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Dismissal On Grounds of Incapacity

The complainant had been employed since 2004 before commencing sick leave in April 2012 which continued up until her dismissal in August 2015 (The period of absence included a period of statutory maternity leave which the Court agreed  had been wrongly included in the overall period of absence due to illness). The complainant contended that she should not have been dismissed without her employer seeking an independent medical opinion as provided for in her terms of employment and that an incident involving a customer complaint in 2012 had not been dealt with properly and was a factor that contributed to her absence which was for reasons of anxiety and stress. 

The respondent outlined that they had held several meetings with the complainant throughout her period of absence which sought to address the issue of when she might be in a position to return to work. The respondent said they informed the complainant that they could not keep her job open indefinitely if she was unable to provide them with a return to work date and provided records of notes of meetings to this effect which had taken place in July 2012, January 2013, June 2014, January 2015, March 2015, May 2015 and July 2015. The respondent said they were unaware until 2015 that there was any issue with a customer complaint going back to 2012 and that it was reasonable in all the circumstances to terminate employment on the basis of the complainant's GP confirming on all medical certificates submitted that she was unfit to work and no return date could be given. The respondent said they did what a reasonable employer would have done in the circumstances and the decision to dismiss was a reasonable response as per the test outlined in Foley v Post Office [2001] and Anglican Home Improvements Ltd v Kelly [2005]. The respondent also reiterated that there was no dispute in relation to whether the complainant was fit to work or not.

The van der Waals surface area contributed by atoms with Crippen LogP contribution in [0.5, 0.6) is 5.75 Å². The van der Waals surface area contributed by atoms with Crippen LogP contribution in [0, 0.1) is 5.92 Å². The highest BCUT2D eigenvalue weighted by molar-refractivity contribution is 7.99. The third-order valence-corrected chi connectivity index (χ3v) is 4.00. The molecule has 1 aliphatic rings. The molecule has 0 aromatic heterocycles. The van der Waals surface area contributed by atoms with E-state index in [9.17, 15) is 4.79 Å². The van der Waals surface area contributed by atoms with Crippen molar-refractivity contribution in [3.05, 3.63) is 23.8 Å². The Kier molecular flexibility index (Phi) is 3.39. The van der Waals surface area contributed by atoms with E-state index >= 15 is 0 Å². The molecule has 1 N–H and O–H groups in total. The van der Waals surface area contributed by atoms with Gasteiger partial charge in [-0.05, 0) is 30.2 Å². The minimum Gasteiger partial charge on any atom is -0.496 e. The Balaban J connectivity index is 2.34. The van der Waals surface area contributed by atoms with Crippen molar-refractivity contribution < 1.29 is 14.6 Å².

The Court accepted that the respondent was reliably of the view that the complainant was incapable of fulfilling her duties based on the regular medical certificates and report received from her GP with no indicative return date and that it was this incapacity that gave rise to the substantive reason for the dismissal. The Court said it was not unreasonable that the complainant had not been referred for an independent assessment in circumstances where there was no conflicting medical opinions. The Court also held that the period of absence had been proactively managed and the Complainant had been given full opportunity to be heard and to present any relevant feedback about the proposed dismissal.

The Court concluded that the complainant had not been unfairly dismissed and there were substantial grounds justifying the dismissal in circumstances where there was no prospect of her returning to work in the foreseeable future due to her continuing illness.

If you need assistance on managing absence in your business email HR Solutions for advice on how to follow best practice and procedure to minimise the risk of a successful claim.

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